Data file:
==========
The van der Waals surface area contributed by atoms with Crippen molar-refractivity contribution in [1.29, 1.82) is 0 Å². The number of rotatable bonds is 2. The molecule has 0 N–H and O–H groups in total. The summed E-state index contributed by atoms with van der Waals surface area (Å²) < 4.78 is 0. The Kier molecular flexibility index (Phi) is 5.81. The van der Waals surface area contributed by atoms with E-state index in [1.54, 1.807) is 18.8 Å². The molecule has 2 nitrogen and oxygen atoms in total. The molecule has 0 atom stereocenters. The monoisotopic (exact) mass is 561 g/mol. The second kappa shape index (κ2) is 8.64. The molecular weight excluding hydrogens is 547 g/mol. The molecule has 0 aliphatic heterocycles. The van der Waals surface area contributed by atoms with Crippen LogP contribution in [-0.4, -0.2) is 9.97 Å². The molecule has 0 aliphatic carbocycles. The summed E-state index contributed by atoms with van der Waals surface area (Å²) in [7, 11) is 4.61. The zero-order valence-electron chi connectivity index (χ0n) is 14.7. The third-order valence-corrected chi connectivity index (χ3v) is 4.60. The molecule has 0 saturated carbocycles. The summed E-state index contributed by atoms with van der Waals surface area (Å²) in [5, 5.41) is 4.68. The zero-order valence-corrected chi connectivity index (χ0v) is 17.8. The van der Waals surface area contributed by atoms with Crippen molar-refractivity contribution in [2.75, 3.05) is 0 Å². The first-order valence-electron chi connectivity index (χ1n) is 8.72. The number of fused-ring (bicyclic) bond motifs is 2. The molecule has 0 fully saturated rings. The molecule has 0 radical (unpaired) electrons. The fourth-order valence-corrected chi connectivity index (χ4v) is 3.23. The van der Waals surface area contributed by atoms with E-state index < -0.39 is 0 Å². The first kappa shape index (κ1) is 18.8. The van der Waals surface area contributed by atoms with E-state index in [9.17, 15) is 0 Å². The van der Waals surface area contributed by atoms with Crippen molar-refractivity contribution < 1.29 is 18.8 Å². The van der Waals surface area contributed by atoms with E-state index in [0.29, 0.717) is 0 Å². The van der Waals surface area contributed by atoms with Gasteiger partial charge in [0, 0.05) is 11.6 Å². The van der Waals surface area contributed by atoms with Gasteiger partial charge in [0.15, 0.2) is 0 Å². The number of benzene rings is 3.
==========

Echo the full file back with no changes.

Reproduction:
The van der Waals surface area contributed by atoms with Crippen molar-refractivity contribution in [1.29, 1.82) is 0 Å². The number of rotatable bonds is 2. The molecule has 0 N–H and O–H groups in total. The summed E-state index contributed by atoms with van der Waals surface area (Å²) < 4.78 is 0. The Kier molecular flexibility index (Phi) is 5.81. The van der Waals surface area contributed by atoms with E-state index in [1.54, 1.807) is 18.8 Å². The molecule has 2 nitrogen and oxygen atoms in total. The molecule has 0 atom stereocenters. The monoisotopic (exact) mass is 561 g/mol. The second kappa shape index (κ2) is 8.64. The molecular weight excluding hydrogens is 547 g/mol. The molecule has 0 aliphatic heterocycles. The van der Waals surface area contributed by atoms with Crippen LogP contribution in [-0.4, -0.2) is 9.97 Å². The molecule has 0 aliphatic carbocycles. The summed E-state index contributed by atoms with van der Waals surface area (Å²) in [7, 11) is 4.61. The zero-order valence-electron chi connectivity index (χ0n) is 14.7. The third-order valence-corrected chi connectivity index (χ3v) is 4.60. The molecule has 0 saturated carbocycles. The summed E-state index contributed by atoms with van der Waals surface area (Å²) in [5, 5.41) is 4.68. The zero-order valence-corrected chi connectivity index (χ0v) is 17.8. The van der Waals surface area contributed by atoms with Crippen molar-refractivity contribution in [2.75, 3.05) is 0 Å². The first-order valence-electron chi connectivity index (χ1n) is 8.72. The number of fused-ring (bicyclic) bond motifs is 2. The molecule has 0 fully saturated rings. The molecule has 0 radical (unpaired) electrons. The fourth-order valence-corrected chi connectivity index (χ4v) is 3.23. The van der Waals surface area contributed by atoms with E-state index < -0.39 is 0 Å². The first kappa shape index (κ1) is 18.8. The van der Waals surface area contributed by atoms with E-state index in [9.17, 15) is 0 Å². The van der Waals surface area contributed by atoms with Crippen molar-refractivity contribution < 1.29 is 18.8 Å². The van der Waals surface area contributed by atoms with E-state index in [0.29, 0.717) is 0 Å². The van der Waals surface area contributed by atoms with Gasteiger partial charge in [0, 0.05) is 11.6 Å². The van der Waals surface area contributed by atoms with Gasteiger partial charge in [0.15, 0.2) is 0 Å². The number of benzene rings is 3.